reprint with permission: Taste of the South Magazine
Get out your grocery list! North Carolina’s favorite daughter of comedy shares her recipe for pound cake—and laughter.
by Jeanne Robertson / Food Photography by Marcy Black Simpson
Food styling by Rebecca Touliatos
February-March, 2008

It’s tradition in the South and, I suspect, in most other areas of the country to take food to a friend who is sick or has an emergency. You get credit if you take over anything, more credit if you make it yourself.

For years in these situations, I took over a big bowl of my “special” potato salad. Then the place that made it for me burned down. Now little 7-Up pound cakes are my specialty. I make them by the dozen and freeze them. If someone gets sick and I’m out of town, my husband, Jerry, (a.k.a. “Left Brain”) takes one over.

I was getting ready to leave on a speaking trip when I heard that a friend was sick. I headed straight to my freezer, but there wasn’t a pound cake in it. Left Brain announced, “A lot of people have been sick. I’ve been running cakes all over the county.” Then he mumbled, “I might have eaten a couple of ’em myself.”

Now, once you establish a tradition (taking pound cakes, for example) and then miss a few times, another woman will jump in ahead of you, start showing up with pound cakes, and declare herself the pound-cake queen. We’ve all seen it happen. It’s not pretty. I had to get a pound cake made before I headed to the airport.

I was really in a hurry, and making a pound cake wasn’t in my time plan. And to add to my dilemma, I didn’t have the ingredients. I needed Left Brain to make a quick trip to the grocery story while I packed.
He looked at his watch. “I can’t go, honey. I’m trying to get to badminton.”

“I just need a few ingredients,” I coaxed. “That badminton birdie is not flying away. And as you just admitted, you ate two of the cakes.”

He finally agreed—on one condition. “Just make sure I can get through the express lane,” he said. I nodded.

He took the short list and left. I waited and waited. He didn’t come back. And he didn’t come back. I figured he had gone to badminton and forgotten me and the cake. I was about to call the grocery story to have him paged (again), when I heard the car pull in. Left Brain came hurrying through the door, grocery bags in hand.

It is important that you know I’m married to a nice guy. Left brained? Absolutely. Still, a nice guy. That noted, when he came through the door, he glared at me as he put down the sacks. “Gotta get the rest out of the car,” he muttered. I looked in the first sack. There was a pound of butter and two gigantic bottles of vanilla flavoring. Doling out a teaspoon and a half per cake, it would take years to use that much vanilla flavoring.

In the next sack were three dozen eggs. I only needed five eggs and had clearly written on the list to get a “dozen eggs.” Must have been a “special” on the eggs, I thought.

In the next sack was a 3-pound tub of shortening. No, two tubs. In the next sack, two more. Twelve pounds of lard—enough to fry fish for a civic-club fund-raiser! But in that fourth sack, I found my list.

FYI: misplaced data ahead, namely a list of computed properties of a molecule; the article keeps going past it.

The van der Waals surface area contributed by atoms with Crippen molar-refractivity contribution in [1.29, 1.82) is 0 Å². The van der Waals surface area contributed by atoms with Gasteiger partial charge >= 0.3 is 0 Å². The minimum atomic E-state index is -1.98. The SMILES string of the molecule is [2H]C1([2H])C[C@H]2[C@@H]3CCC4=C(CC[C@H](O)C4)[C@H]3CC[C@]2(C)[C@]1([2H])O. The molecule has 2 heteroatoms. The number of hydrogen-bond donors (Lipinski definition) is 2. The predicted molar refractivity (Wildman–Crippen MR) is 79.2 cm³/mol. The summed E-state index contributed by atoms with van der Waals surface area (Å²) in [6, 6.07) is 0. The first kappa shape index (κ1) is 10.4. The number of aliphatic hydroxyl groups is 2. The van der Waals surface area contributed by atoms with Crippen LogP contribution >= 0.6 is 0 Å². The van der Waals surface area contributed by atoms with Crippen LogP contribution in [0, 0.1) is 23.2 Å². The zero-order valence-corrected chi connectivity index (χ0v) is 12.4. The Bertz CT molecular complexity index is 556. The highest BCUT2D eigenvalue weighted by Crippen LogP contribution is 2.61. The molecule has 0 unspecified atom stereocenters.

You also need to know that Left Brain is a smart man. He went to Duke University on a basketball scholarship, played basketball for four years, and graduated in the same four years. Then he got a master’s degree and a doctorate at The University of North Carolina. But I don’t care how many diplomas you have, if you have a left brain, it is going to kick in on you. His kicked in on him in that grocery store.

To make sure Left Brain could get through the express lane, I had, for probably the first time in my life, numbered
my items:
1– pound of butter (No problem.)
2– large bottle of vanilla flavoring (Why did he get two?)
3– dozen eggs (One, two, three dozen—this man has a doctorate degree!)
4– can of shortening (One, two, three, four. Unbelievable!)

I could hear him coming back and quickly looked down at item No. 5. It was a 5-pound bag of sugar. I knew he was coming in the kitchen with 25 pounds of sugar. Item No. 6 was a 5-pound bag of all-purpose flour. Thirty pounds of flour!

He came stumbling in with bags in each hand, on both arms, and between his teeth and started plopping sugar and flour in 5-pound thuds on the kitchen floor. “One more trip ought to do it,” he glared.

I sneaked a look at my list. Item No. 7 was a bottle of 7-Up. I didn’t want that big 2-liter bottle because I was only going to make one cake. I wanted a six-pack of medium-size bottles that hang down from plastic. I started clearing a space on the kitchen floor.

In a few minutes, he was putting the 42 bottles among the other sacks. “Well, obviously, they wouldn’t let me through the express lane,” he said. “Now, if you don’t mind, I have got to get to badminton.”

He started to leave, then walked back into the kitchen. “For the record,” he began, “I figured out what I had done wrong, but by then she was ringing up the 7-Up.”

I was standing there among the sacks, when Left Brain stuck his head in the room one more time. “Don’t tell anybody,” he said.

Three days later, the cashier ringing up my items in the grocery store commented, “I think I checked out your husband a few days ago. That was an interesting order.”

“Well, yes, let me explain,” I said. “Anytime a friend of ours gets sick, I take over a pound cake.”

She thought a few seconds, then asked, “Is there an epidemic?”

Click here for Jeanne's 7-up pound cake recipe    original article

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